Though in a country where over two thirds of adults are overweight or obese, it seems not everyone is taking her lead.
The seasoned chef doesn’t measure her ingredients – “After 20 or 30 years in the business, all the recipes just kind of get in there,” she says, pointing to her head.
“It’s only the pastry chefs who measure things. The savory chefs, we just kind of wing it. But it all works out in the end.”
Salad girl to White House chef
Feeding the U.S. president is a long way from Comerford’s first job working as a “salad girl” in Chicago hotels – then a 23-year-old newly-arrived to the U.S.
Her older brother Juanito Pasia remembers driving her to-and-from work at the Sheraton hotel near O’Hare Airport in his blue Ford van, where she would make caesar and cob salads.
“Even though you start off as a salad girl, you know I think in every type of work it’s always good to work your way from the bottom up,” says Comerford.
“Because you kind of learn from starting out – things like organizational skills, and just basic knife techniques.”
She later moved to Washington D.C, working as a chef at two hotels, and doing a sixth-month stint in Vienna, Austria, where she learnt classic French culinary techniques.
Then in 1995, White House chef Walter Scheib recruited Comerford to work under the Clinton administration.
With a change of president came a change of taste, and Scheib was fired by First Lady Laura Bush ten years later, after he “failed to satisfy her stylistic requirements.”
Around 450 people applied for the top job, which went to Comerford – the first woman and ethnic minority ever to hold the position.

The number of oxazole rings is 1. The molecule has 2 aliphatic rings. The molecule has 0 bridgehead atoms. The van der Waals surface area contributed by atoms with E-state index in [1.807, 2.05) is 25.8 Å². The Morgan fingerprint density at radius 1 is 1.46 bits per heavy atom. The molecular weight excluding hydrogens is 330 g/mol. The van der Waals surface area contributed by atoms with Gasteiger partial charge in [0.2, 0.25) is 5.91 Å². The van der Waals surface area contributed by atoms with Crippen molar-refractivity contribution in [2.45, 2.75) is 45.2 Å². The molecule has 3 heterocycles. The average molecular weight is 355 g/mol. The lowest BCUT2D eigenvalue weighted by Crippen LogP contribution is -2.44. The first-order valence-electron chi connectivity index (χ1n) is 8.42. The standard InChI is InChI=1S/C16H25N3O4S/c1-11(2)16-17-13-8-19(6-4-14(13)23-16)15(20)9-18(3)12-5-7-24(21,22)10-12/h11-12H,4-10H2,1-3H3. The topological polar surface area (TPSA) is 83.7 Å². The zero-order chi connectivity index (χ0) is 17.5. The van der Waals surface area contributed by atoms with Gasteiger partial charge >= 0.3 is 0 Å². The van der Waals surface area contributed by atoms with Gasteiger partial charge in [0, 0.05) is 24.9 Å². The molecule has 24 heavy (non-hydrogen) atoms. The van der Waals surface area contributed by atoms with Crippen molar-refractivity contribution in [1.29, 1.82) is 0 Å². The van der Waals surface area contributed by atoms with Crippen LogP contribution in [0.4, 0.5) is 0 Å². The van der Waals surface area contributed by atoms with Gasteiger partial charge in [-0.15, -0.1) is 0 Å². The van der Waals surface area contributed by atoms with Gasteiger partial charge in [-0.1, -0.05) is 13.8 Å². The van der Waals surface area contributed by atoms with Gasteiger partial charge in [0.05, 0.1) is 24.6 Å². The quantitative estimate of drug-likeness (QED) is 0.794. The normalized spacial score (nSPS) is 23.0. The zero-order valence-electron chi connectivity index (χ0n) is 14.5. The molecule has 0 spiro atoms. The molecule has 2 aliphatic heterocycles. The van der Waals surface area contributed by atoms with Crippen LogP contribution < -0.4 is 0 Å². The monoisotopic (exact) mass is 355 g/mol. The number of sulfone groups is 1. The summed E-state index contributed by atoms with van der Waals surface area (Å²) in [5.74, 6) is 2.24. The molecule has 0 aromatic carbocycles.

Today, of the top 50 restaurants in the world, only three have a female head chef or owner.
This “baseball coach” and her team of seven chefs need to keep their eye on the ball.
At the White House’s recent African Leaders Summit, over 400 guests sat down in a lavish outdoor pavilion for a four course meal – that’s 1,600 plates of food timed to perfection.
The Pièce de résistance was Halal dry aged beef, raised in Texas, marinated in chermoula – a garlicky herb blend used in Northern Africa – and accompanied by plantain chips.
It was one of the biggest events Comerford has hosted in her 19 years at the White House, and all the food that can be, is prepared two days in advance
The menu however, is a delicate document requiring weeks of research into different guests dietary requirements, before it is given to the First Lady for approval.
“We still cook American food at its finest – American regional cuisine and American products,” said Comerford.
“But at the same time we want to honor our guests by featuring different spices and things that are very dear to them – hence the plantains.”
Growing up as one of 11 children in Manila, Comerford remembers “everything pretty much revolved around the kitchen and kitchen table. There was always the smell of food, always the sound of food.
“As a third grader we were asked to start wrapping our first spring rolls.”
The daughter of a school principal father and dressmaker mother (“she made my wedding gown”), she remembers visiting her grandparents’ farm where everything from fresh meat to vegetables was sourced from the backyard.
Her kitchen today is still filled with tantalizing aromas – though now it’s more likely to be her Irish chef husband John doing the cooking.
After a long day feeding some of the most high-profile people on the globe, Comerford doesn’t like to spend longer than an hour on her own dinner.
Though she does enjoy a specially concocted Irish/Filipino stew – “It’s full of potatoes and beef and fish sauce. It’s sounds kind of weird but it’s really good.”
Whether she’s also served it to the U.S. president is another matter.
CHEF COMERFORD’S SUMMER VEGETABLE CROSTATA